Change isn't a spectator sport: Renewable energy can happen without Washington

By Matt Tomich, Contributor to The Hill.

You don't have to invoke any new political divisions to explain President Trump's roll-back of Obama's Clean Power Plan or his reversal of Obama's decision on the Keystone XL pipeline.  Feeding fossil fuels and starving clean energy is established orthodoxy; it comes straight out of the Reagan and Bush playbooks.

In fact, the only thing that's new and evolving about Trump's energy policy is the context. Climate change impacts are accelerating visibly; so is the growth of renewable energy. With or without the administration's help, energy policy must evolve to reflect this new reality.

Meanwhile, Trump’s proposals are old energy policy.  His budget plan would gut Obama’s environmental and energy programs just as Reagan did Carter’s. Reagan slashed renewables R&D 85 percent, rolled back fuel efficiency standards and killed the wind investment tax credit, effectively strangling renewables in their cradle.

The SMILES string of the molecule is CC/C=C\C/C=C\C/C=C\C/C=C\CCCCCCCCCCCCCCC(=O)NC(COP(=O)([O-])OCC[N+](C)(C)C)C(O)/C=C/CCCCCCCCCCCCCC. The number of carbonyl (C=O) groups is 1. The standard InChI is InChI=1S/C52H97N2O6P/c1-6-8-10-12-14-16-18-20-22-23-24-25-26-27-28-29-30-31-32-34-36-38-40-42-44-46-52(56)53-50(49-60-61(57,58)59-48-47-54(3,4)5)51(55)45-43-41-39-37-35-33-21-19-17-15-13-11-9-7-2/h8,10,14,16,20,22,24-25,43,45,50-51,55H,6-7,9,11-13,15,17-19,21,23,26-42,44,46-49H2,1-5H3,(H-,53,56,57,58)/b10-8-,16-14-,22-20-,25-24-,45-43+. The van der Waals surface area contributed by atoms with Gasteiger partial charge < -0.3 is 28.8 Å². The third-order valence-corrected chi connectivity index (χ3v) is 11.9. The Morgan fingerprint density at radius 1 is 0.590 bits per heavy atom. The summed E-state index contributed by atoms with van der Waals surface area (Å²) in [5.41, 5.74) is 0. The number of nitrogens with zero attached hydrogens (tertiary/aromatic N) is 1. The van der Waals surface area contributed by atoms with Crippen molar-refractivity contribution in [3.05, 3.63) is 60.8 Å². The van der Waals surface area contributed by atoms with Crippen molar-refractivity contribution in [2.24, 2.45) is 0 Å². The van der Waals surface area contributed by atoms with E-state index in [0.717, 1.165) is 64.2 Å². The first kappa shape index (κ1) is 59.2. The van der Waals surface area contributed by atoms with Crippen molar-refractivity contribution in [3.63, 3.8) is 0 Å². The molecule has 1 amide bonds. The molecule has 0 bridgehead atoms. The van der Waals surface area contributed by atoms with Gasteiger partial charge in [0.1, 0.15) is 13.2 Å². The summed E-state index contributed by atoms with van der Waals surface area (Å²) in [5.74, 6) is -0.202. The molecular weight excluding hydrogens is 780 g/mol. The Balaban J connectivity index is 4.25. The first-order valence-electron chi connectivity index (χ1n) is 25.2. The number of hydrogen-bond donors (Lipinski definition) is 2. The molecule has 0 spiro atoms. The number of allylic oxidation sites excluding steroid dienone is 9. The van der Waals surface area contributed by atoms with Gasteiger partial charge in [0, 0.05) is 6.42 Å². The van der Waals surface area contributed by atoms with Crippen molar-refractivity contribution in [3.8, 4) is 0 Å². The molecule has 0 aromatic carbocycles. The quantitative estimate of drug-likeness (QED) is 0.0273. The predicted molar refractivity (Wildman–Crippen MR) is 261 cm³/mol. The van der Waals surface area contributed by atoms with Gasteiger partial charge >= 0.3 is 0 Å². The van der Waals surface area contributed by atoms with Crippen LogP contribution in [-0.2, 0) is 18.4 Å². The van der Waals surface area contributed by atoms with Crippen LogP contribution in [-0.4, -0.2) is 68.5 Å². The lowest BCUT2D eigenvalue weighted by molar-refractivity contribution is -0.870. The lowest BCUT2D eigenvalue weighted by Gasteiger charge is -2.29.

Trump’s "America First Energy Plan," released last month, is a reprise of the 2001 Bush/Cheney energy plan drafted by oil and gas insiders. Both emphasize increased fossil fuel production on federal lands while doubling down on the most polluting ones. Cheney paid lip service to tax credits for renewables, but dismissed them as “years down the road.” Trump’s plan omits the words “renewable energy” entirely.

Yet renewables are integral to America's energy mix, growing faster and creating more jobs than any other form of energy.  New renewables installations outstrip new fossil fuel and nuclear capacity combined, more than two to one. Solar creates one of every 50 new American jobs — more than oil, gas and coal extraction combined.  While nuclear, oil and coal are shrinking rapidly and natural gas is growing only slowly, renewables’ are surging. Solar grew twelvefold since 2011 — 17 times faster than the overall economy.

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